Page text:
Getting basketball off bench at museum

October 04, 2007|By DAVID STEELE

About a year ago, Bob Wade took a tour of the Sports Legends Museum at Camden Yards along with other state high school athletic administrators who were in the facility for a meeting. Wade, the legendary former football and basketball coach at Dunbar, had an idea what to expect - and what not to expect.

"People who had taken the tour had told me there was hardly any basketball in there. Not just the professionals and the colleges, but no mention of Dunbar ... or any of the rich history of high school basketball," Wade, now the city schools' athletics director, said this week. "When I went through there, I saw what people were talking about."

Those who visit the museum Saturday and Sunday, though, will see what Wade and other hoops-loving patrons have been missing for the two years Sports Legends has been open. As part of the Free Fall Baltimore program (key word: free) this month at the city's arts and culture sites, the museum hosts "Celebrating Basketball in Baltimore" with two days of clinics, activities, personal appearances and panel discussions.

It will encompass every aspect of the game that is easily as near and dear to the hearts of Baltimoreans and Marylanders as football, baseball and lacrosse, if not more so. It will include a tribute to coaching, officiating and broadcasting legend Charley Eckman, and recollections of the original Bullets (represented by 82-year-old Walt Budko, from the 1948-1951 teams) and the next reincarnation (Phil Chenier and Mike Riordan, from the last team to play here before moving to Landover). Moderating Sunday's panel on high school basketball? Bob Wade.

It will bring Sports Legends closer to being complete.

But not all the way.

Museum director Michael Gibbons still wants to put together a full basketball exhibit, which, he acknowledges, remains the most glaring absence in the complex. Gibbons has heard the voice of the masses - the polite observations and the loud complaints - and is more than sympathetic. A huge fan himself, he yearns to have the sport take its place alongside the others that define the city and the state.

But, he also has acknowledged, his hands are tied. The items on display for the Orioles, Colts, Ravens and the other entities were readily available or eagerly donated (by his widow, in the case of the Johnny Unitas memorabilia). There has been no such outpouring of items ready to exhibit for basketball - particularly for the Bullets, whose departure to Washington in 1973 has left the city devoid of pro basketball for nearly three times as long as the 12 years the NFL was away.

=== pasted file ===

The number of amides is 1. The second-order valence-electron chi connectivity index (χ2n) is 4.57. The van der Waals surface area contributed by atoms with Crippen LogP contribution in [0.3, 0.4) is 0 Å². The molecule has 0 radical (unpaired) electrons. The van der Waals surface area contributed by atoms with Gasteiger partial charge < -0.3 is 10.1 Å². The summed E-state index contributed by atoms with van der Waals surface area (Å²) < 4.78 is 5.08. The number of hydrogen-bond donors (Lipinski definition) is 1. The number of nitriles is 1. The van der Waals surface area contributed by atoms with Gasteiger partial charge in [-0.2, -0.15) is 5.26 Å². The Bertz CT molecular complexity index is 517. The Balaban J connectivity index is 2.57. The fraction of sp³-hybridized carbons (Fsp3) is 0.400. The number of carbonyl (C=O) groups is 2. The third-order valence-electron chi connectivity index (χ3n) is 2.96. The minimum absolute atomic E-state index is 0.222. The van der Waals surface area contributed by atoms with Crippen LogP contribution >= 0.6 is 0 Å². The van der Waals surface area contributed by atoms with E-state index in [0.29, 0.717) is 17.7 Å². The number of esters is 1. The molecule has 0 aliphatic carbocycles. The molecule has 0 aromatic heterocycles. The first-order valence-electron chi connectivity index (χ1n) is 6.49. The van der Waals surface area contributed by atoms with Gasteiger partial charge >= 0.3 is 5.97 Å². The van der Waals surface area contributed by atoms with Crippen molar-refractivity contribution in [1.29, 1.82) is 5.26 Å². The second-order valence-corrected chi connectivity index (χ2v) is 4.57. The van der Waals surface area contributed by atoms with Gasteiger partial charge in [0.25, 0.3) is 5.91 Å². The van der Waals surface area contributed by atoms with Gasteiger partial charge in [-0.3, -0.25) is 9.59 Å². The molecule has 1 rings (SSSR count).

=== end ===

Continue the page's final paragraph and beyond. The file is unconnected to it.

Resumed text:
You can learn more about Abraham Lincoln there (because of the role the old Camden train station played in the Civil War) than about Earl Monroe.

They've got plenty of space available for the future enshrinement of basketball at every level. Yet two years of attempts to draw donations have met with little success, said Dave Fischvogt, the museum's director of education and coordinator of the weekend event.

Grant money from the Free Fall Baltimore program gave Sports Legends an opening to squeeze basketball onto the main stage.

"We wanted to select something we don't ordinarily have, and that's basketball," Fischvogt said. "So many people come into the museum and want to know about the Baltimore Bullets.

"Hopefully, this will generate enough interest in it that if someone has items and artifacts they want to donate, we'd be happy to accept them."

The NBA is sending along what it has from both Bullets teams, including archival footage. Older fans have contacted the museum in the past year saying they have items such as programs, tickets and banners, but in small numbers. Meanwhile, museum officials hope to spread the word that anything from the local colleges and all of the state's high schools is just as welcome.

Without it, the chasm left by the absence of basketball - exacerbated elsewhere downtown by the continued decrepit presence of the former Civic Center - will only become more obvious, in more ways than just the empty rooms in the museum.

"The younger kids think the Wizards originated in Washington," Wade said, referring to the franchise the Bullets eventually became when they left Maryland in 1997.

"I applaud Dave for his foresight."

Fischvogt, Gibbons and the others at Sports Legends should be applauded. The official oversight of basketball in the city, as evidenced by the void in the museum and the shortsightedness of those planning to someday replace the old arena, is inexplicable. It leaves the impression that this sport, with its vital and historic link to the community, is valued far less than baseball and football.

Building an adequate arena is apparently a lost cause. Creating a fitting tribute to basketball in the city's tourist magnet of a sports museum seems easy by comparison. Putting on a celebration of the city game this weekend should make it even easier.

David Steele blogs on the sorry state of the New York Knicks at

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